Law Abiding Citizen (2009)
|Released:||Friday, October 16, 2009|
|Rating:||Under 17 requires accompanying parent or adult guardian.|
Clyde Shelton (Gerard Butler) is an upstanding family man whose wife and daughter are brutally murdered during a home invasion. When the killers are caught, Nick Rice (Jamie Foxx), a hotshot young Philadelphia prosecutor, is assigned to the case. Over his objections, Nick is forced by his boss to offer one of the suspects a light sentence in exchange for testifying against his accomplice.
Fast forward ten years. The man who got away with murder is found dead and Clyde Shelton coolly admits his guilt. Then he issues a warning to Nick: Either fix the flawed justice system that failed his family, or key players in the trial will die.
Law Abiding Citizen 4K Ultra HD Review
Ten years ago, Clyde watched as his wife and young daughter were murdered by two men who broke into their house, bound and gagged them and tabbed them. Clyde, being the lone survivor, wanted justice of course and waited to see the men who perpetrated the heinous act brought to justice. Since Clyde blacked out during the attack he wasn't considered a viable witness and it seemed all the evidence was circumstantial. Then one of the criminals, Darby (Christian Stolte; Chicago Fire) testified against the other, Ames (Josh Stewart; Interstellar) resulting in the death penalty for one and only three years in prison for Darby, who was actually the one who committed the crimes.
Fast forward ten years and Ames is about to be executed while Darby is out of jail. The prosecutor, Nick Rice (Jamie Foxx; Django Unchained) who convinced Clyde to let Darby take the plea deal, sits and watched as Ames's death goes horribly wrong. A day later, Darby ends up dead and dismembered and Rice knows Clyde is the one who did it but he can't prove it. The next several days is a deadly game of cat and mouse as Clyde systematically takes out everyone who let him down. Those associated with Darby and Ames's case. As Rice struggles to build a case as time runs out. Finally, Rice figures out what is going on and stops Clyde the only way he knows how but not before Clyde proves the ineptitude of our judicial system.
What starts out as an interesting premise quickly descends into a series of improbable situations that makes the viewer want to roll their eyes in disgust. While the scenarios are rather interesting and thought out, the events that occur are highly unlikely, especially in the sequence necessary for Clyde to pull off his plan. This makes the story terribly unbelievable which leads up to the completely unrealistic ending. It seems as if Kurt Wimmer (The Recruit) painted himself into a corner and could quite figure out how to get out of it.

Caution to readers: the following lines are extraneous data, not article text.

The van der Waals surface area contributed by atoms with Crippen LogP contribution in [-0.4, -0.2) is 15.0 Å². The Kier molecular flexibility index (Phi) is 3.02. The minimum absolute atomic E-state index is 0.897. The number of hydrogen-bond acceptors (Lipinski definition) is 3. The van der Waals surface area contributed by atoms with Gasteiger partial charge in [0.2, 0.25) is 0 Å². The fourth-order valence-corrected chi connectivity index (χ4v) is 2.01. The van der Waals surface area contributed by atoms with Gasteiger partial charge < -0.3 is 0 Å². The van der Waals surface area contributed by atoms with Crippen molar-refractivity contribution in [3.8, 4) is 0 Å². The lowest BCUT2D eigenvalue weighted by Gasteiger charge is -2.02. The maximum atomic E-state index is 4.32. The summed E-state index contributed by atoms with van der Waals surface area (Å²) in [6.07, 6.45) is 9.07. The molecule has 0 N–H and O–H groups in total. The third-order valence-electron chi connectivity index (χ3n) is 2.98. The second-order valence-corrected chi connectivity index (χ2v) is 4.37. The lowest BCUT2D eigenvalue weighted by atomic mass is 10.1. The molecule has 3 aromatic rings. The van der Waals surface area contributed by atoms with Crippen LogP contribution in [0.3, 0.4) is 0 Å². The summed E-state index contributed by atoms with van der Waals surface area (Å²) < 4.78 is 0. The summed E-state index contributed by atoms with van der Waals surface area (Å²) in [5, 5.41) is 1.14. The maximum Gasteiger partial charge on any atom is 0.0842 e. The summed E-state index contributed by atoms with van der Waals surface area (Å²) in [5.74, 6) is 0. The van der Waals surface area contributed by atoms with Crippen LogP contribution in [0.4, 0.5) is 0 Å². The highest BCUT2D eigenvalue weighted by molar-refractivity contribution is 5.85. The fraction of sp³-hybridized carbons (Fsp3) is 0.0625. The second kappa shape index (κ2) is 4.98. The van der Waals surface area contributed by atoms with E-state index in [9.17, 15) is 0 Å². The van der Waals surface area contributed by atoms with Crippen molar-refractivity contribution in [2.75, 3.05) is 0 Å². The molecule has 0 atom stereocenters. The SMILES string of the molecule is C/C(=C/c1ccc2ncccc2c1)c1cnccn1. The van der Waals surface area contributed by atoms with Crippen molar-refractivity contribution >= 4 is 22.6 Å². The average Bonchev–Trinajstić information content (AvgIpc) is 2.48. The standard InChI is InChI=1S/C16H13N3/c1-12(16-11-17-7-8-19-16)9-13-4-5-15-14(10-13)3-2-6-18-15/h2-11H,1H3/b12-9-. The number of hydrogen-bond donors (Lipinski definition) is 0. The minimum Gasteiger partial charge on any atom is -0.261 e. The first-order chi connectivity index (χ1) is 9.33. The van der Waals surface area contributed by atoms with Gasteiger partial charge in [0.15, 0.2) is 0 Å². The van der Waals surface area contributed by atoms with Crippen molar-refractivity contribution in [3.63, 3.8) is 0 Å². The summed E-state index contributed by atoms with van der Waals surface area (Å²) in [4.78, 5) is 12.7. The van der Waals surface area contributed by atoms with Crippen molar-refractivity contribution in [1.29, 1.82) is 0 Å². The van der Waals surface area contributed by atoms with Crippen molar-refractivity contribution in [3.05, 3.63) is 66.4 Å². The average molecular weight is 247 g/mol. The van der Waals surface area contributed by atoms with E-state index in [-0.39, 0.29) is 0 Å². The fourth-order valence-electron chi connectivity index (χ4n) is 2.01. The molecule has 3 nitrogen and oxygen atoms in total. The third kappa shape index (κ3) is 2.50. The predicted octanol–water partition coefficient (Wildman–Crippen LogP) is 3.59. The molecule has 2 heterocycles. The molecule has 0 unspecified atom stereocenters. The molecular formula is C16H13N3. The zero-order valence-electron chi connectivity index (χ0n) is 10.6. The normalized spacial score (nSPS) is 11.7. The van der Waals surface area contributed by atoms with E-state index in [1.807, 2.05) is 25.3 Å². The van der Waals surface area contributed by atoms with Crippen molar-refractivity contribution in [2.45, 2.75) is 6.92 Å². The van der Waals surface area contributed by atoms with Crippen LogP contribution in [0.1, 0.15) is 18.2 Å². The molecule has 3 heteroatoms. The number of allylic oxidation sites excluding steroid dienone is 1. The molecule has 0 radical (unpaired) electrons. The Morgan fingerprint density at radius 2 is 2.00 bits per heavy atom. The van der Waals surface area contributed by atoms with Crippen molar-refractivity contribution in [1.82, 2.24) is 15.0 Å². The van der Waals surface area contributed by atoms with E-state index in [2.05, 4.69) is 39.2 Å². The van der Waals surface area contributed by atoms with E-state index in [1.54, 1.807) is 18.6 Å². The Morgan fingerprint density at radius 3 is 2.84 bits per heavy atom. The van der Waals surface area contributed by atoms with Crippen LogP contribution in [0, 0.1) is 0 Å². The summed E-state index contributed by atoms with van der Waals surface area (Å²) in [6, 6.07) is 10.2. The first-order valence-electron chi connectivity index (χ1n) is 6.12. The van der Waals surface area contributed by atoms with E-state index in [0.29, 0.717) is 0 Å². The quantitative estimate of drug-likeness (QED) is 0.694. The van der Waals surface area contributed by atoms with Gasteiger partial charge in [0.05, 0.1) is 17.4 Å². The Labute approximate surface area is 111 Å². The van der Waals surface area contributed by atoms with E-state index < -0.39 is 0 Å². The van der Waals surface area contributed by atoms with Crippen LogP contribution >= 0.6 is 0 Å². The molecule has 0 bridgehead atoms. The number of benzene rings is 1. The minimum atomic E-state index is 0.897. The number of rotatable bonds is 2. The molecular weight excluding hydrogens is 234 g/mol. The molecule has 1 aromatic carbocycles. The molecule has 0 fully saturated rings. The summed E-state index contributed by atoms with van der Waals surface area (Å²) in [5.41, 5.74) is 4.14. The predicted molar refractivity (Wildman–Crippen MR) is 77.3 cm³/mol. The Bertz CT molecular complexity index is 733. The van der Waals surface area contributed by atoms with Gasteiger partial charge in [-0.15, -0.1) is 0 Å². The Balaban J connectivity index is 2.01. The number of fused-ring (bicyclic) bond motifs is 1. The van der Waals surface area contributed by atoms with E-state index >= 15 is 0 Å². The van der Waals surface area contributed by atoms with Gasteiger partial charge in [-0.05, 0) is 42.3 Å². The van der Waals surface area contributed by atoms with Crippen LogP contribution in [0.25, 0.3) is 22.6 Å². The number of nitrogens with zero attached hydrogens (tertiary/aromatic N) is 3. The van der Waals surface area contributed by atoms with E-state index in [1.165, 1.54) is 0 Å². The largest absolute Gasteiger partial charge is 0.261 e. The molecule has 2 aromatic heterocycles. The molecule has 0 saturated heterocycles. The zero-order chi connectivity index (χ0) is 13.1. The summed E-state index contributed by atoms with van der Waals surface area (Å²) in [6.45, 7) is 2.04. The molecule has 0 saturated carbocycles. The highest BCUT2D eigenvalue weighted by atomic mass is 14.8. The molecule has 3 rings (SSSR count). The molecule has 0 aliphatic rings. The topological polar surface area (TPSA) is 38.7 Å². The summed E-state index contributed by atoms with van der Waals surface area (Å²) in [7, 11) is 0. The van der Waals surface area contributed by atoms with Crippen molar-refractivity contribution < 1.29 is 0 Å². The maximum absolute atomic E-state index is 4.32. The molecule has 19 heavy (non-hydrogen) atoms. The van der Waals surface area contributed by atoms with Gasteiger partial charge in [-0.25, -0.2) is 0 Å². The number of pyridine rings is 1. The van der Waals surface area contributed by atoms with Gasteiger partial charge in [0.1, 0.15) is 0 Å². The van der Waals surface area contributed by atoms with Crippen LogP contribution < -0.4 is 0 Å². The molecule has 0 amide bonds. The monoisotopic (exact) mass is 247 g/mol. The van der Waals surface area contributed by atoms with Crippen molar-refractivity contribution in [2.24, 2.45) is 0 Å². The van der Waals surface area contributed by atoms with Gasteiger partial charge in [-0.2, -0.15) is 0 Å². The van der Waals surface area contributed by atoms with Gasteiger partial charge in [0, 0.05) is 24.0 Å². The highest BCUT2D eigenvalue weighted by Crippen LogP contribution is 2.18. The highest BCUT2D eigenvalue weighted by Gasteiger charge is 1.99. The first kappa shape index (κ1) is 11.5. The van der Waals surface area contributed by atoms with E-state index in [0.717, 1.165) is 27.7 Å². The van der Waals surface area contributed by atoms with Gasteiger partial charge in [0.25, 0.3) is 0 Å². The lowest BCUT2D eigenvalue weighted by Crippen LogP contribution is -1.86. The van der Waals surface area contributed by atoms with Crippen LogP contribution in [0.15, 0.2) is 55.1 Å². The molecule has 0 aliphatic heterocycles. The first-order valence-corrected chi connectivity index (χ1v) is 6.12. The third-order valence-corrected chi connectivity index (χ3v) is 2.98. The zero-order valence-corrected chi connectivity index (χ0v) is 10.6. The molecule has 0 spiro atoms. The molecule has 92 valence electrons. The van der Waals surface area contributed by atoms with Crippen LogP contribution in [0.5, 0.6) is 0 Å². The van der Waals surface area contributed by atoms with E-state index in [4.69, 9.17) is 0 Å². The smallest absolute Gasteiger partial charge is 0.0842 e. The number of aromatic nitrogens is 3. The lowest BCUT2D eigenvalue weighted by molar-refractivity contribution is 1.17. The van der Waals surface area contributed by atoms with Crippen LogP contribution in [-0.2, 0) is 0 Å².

The 4K Blu-ray has a great video quality with 2160p resolution and 2.40:1 aspect ratio. While it is not that much of an improvement over the traditional Blu-ray it has a few moments shine. The Dolby Atmos audio is rich and deep and compliments the video nicely. The effects make good use of the surround sound channels leaving the dialog to sit comfortably in the center. There are a number of extras on both the 4K and Blu-ray discs and include: The Justice of Law Abiding Citizen, The Law in Black and White: Behind the Scenes, Preliminary Arguments: The Visual Effects of Law Abiding Citizen (5 featurettes), The Verdict: Winning Trailer Mash-Up. Theatrical Trailer and Audio Commentary.
Law Abiding Citizen is an interesting idea but gets lost somewhere along the way. It also isn't a showcase piece for either of the leads thought Butler certainly fares better than Foxx here who seems flat in his performance.
For those who like a thriller with some interesting and unique gory elements, this film is one they may want to purchase, Especially with the upgraded video and audio of the 4K disc. Otherwise, watch it once and move on.
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